Mimi Aung was still a young girl when she learned a lesson that has defined her career at NASA.
Struggling with a math problem, she sought guidance from her mother, who had a doctorate in the subject. She soon tired of Mom’s long explanation and demanded a quick answer. Aung vividly recalls the stern rebuke from the usually softspoken woman: “Never, never ask me for a shortcut.” No shortcuts. That’s a good rule for the electrical engineer leading the team behind the first autonomous drone destined for another world. When the Mars Helicopter arrives on the Red Planet in 2021, it will make five increasingly difficult flights and perhaps take some pictures.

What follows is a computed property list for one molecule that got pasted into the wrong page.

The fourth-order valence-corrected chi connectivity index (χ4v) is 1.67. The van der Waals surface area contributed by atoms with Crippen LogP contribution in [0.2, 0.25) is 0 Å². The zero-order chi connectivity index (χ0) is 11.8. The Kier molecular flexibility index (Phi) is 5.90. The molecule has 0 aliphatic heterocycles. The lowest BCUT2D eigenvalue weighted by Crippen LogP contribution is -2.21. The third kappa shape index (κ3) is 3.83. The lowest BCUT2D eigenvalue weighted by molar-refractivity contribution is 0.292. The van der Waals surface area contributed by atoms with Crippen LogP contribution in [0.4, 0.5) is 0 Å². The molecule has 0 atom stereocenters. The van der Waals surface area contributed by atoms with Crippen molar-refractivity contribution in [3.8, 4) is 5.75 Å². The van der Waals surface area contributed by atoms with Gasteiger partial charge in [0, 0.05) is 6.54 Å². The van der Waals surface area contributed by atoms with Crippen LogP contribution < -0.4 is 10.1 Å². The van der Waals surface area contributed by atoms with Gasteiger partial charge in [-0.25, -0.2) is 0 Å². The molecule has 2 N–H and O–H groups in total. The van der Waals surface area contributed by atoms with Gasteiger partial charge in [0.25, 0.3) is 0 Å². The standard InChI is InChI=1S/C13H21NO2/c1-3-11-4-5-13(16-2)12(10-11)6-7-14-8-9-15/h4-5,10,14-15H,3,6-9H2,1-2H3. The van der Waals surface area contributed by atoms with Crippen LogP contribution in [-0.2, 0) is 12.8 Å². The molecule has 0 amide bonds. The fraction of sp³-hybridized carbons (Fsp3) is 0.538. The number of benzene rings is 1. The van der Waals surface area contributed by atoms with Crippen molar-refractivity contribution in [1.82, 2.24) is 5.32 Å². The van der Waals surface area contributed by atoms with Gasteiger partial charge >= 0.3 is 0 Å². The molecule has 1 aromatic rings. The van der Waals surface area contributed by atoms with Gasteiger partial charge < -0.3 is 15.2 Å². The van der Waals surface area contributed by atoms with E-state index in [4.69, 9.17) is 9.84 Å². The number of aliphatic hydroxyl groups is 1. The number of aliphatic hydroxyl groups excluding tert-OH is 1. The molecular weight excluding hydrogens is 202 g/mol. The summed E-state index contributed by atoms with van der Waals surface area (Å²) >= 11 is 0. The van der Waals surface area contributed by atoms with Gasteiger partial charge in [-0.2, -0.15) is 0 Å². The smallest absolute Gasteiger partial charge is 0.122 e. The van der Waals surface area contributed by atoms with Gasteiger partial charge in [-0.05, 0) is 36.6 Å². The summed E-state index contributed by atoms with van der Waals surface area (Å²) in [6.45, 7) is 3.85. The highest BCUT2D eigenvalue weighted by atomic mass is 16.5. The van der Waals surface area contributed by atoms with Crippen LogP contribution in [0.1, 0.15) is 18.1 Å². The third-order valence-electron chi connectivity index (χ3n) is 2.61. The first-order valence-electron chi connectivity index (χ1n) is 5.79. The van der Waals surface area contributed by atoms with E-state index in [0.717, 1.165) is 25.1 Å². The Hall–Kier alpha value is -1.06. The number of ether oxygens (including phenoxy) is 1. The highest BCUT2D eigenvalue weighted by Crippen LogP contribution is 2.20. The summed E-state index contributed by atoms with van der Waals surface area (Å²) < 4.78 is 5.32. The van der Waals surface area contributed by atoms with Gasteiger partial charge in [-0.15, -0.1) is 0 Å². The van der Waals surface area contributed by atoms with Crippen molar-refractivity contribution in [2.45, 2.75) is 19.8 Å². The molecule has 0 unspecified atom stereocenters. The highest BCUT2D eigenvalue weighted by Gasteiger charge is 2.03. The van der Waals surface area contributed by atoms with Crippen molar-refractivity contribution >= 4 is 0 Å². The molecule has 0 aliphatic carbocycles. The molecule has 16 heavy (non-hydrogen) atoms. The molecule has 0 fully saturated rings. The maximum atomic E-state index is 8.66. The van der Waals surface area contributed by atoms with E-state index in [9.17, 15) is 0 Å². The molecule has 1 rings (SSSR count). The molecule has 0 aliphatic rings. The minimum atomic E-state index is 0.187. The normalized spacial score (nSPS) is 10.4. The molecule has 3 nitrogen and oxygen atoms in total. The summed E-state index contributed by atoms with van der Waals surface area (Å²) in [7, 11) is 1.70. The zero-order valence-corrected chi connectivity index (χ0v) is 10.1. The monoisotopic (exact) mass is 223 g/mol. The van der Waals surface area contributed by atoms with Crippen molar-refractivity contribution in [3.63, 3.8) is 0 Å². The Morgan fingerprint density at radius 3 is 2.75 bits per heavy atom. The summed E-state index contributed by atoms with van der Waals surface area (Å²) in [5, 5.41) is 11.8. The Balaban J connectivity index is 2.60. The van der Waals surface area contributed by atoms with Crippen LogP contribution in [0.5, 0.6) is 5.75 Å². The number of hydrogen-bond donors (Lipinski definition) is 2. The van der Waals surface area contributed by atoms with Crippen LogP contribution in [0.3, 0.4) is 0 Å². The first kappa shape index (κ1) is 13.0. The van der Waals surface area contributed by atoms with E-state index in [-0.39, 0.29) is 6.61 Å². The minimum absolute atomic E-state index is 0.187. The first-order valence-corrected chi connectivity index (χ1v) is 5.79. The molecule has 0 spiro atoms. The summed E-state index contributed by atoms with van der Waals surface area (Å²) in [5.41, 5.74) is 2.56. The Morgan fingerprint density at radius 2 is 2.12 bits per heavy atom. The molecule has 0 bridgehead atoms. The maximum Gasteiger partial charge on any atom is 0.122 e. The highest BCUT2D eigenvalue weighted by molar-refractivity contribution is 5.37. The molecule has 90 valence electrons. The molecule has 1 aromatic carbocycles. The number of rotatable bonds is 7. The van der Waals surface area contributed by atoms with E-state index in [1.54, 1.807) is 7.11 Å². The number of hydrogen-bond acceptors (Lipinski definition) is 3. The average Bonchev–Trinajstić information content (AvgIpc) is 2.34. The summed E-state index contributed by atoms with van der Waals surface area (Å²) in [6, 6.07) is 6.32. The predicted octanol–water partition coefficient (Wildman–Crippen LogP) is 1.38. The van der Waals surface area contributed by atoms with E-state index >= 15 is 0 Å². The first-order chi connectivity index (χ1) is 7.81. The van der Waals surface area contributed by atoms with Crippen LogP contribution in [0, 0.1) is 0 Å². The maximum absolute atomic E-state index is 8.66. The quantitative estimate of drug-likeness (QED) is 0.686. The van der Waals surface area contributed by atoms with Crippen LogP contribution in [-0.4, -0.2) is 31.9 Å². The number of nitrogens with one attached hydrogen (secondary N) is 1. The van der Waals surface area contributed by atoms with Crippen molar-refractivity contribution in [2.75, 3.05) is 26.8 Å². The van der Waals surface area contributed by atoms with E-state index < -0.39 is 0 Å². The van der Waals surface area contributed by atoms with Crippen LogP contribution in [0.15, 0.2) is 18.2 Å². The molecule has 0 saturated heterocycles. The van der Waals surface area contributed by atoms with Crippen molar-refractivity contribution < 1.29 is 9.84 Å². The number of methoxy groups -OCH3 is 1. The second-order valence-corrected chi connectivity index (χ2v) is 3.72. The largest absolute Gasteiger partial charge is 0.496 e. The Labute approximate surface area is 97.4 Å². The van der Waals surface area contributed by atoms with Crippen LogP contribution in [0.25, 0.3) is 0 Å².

NASA hopes to prove the technology works well enough to develop larger choppers that could collect samples, perform aerial surveys, and even ferry cargo on future missions. Such a machine could explore volcanoes and lava tubes, fly through canyons, and investigate other areas rovers can’t reach and probes can’t see.
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